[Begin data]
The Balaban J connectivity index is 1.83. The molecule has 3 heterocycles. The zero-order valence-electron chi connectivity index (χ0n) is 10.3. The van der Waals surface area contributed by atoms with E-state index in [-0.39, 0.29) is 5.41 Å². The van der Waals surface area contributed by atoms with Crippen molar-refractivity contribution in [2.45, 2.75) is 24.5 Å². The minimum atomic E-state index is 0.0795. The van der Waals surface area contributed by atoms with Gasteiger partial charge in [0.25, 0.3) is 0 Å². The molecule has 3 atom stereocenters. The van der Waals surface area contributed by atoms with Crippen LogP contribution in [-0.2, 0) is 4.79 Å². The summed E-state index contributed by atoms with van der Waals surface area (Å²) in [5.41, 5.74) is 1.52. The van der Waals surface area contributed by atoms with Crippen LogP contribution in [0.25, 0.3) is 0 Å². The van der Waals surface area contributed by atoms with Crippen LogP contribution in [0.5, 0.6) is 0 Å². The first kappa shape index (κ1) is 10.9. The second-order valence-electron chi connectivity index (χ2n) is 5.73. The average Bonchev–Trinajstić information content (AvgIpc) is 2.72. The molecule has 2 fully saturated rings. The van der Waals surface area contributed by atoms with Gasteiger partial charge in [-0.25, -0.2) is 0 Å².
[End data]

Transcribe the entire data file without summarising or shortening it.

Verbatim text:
The Balaban J connectivity index is 1.83. The molecule has 3 heterocycles. The zero-order valence-electron chi connectivity index (χ0n) is 10.3. The van der Waals surface area contributed by atoms with E-state index in [-0.39, 0.29) is 5.41 Å². The van der Waals surface area contributed by atoms with Crippen molar-refractivity contribution in [2.45, 2.75) is 24.5 Å². The minimum atomic E-state index is 0.0795. The van der Waals surface area contributed by atoms with Gasteiger partial charge in [0.25, 0.3) is 0 Å². The molecule has 3 atom stereocenters. The van der Waals surface area contributed by atoms with Crippen LogP contribution in [-0.2, 0) is 4.79 Å². The summed E-state index contributed by atoms with van der Waals surface area (Å²) in [5.41, 5.74) is 1.52. The van der Waals surface area contributed by atoms with Crippen LogP contribution in [0.25, 0.3) is 0 Å². The van der Waals surface area contributed by atoms with Crippen LogP contribution in [0.5, 0.6) is 0 Å². The first kappa shape index (κ1) is 10.9. The second-order valence-electron chi connectivity index (χ2n) is 5.73. The average Bonchev–Trinajstić information content (AvgIpc) is 2.72. The molecule has 2 fully saturated rings. The van der Waals surface area contributed by atoms with Gasteiger partial charge in [-0.25, -0.2) is 0 Å².